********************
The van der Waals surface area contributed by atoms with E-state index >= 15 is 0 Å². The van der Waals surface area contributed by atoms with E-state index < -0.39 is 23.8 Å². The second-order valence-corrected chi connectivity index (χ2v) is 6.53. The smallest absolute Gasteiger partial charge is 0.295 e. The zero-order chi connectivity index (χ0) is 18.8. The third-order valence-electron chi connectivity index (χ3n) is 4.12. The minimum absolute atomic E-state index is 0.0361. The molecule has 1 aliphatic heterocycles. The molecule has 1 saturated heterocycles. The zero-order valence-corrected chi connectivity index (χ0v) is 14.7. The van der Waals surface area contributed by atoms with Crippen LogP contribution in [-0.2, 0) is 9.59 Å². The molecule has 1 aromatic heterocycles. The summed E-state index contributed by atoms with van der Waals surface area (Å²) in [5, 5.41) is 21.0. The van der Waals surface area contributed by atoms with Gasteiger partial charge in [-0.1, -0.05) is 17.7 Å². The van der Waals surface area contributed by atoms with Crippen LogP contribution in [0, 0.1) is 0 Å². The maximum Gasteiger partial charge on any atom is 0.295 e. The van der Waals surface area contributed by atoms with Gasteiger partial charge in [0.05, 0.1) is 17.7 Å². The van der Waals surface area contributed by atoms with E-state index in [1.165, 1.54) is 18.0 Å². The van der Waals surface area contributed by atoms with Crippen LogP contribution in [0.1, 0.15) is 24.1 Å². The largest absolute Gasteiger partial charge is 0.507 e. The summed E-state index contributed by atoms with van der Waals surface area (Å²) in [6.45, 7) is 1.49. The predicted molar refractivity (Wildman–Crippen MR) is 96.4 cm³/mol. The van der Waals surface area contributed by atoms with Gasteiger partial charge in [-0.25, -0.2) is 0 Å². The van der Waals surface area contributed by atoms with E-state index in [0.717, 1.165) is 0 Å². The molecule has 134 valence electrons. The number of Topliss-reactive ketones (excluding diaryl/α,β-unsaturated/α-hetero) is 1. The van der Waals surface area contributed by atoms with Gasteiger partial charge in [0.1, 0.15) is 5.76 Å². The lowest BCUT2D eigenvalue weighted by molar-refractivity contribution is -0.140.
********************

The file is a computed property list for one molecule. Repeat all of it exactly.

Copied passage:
The van der Waals surface area contributed by atoms with E-state index >= 15 is 0 Å². The van der Waals surface area contributed by atoms with E-state index < -0.39 is 23.8 Å². The second-order valence-corrected chi connectivity index (χ2v) is 6.53. The smallest absolute Gasteiger partial charge is 0.295 e. The zero-order chi connectivity index (χ0) is 18.8. The third-order valence-electron chi connectivity index (χ3n) is 4.12. The minimum absolute atomic E-state index is 0.0361. The molecule has 1 aliphatic heterocycles. The molecule has 1 saturated heterocycles. The zero-order valence-corrected chi connectivity index (χ0v) is 14.7. The van der Waals surface area contributed by atoms with Crippen LogP contribution in [-0.2, 0) is 9.59 Å². The molecule has 1 aromatic heterocycles. The summed E-state index contributed by atoms with van der Waals surface area (Å²) in [5, 5.41) is 21.0. The van der Waals surface area contributed by atoms with Gasteiger partial charge in [-0.1, -0.05) is 17.7 Å². The van der Waals surface area contributed by atoms with Crippen LogP contribution in [0, 0.1) is 0 Å². The maximum Gasteiger partial charge on any atom is 0.295 e. The van der Waals surface area contributed by atoms with Gasteiger partial charge in [0.05, 0.1) is 17.7 Å². The van der Waals surface area contributed by atoms with E-state index in [1.165, 1.54) is 18.0 Å². The van der Waals surface area contributed by atoms with Crippen LogP contribution in [0.1, 0.15) is 24.1 Å². The largest absolute Gasteiger partial charge is 0.507 e. The summed E-state index contributed by atoms with van der Waals surface area (Å²) in [6.45, 7) is 1.49. The predicted molar refractivity (Wildman–Crippen MR) is 96.4 cm³/mol. The van der Waals surface area contributed by atoms with Gasteiger partial charge in [-0.25, -0.2) is 0 Å². The van der Waals surface area contributed by atoms with E-state index in [0.717, 1.165) is 0 Å². The molecule has 134 valence electrons. The number of Topliss-reactive ketones (excluding diaryl/α,β-unsaturated/α-hetero) is 1. The van der Waals surface area contributed by atoms with Gasteiger partial charge in [0.1, 0.15) is 5.76 Å². The lowest BCUT2D eigenvalue weighted by molar-refractivity contribution is -0.140.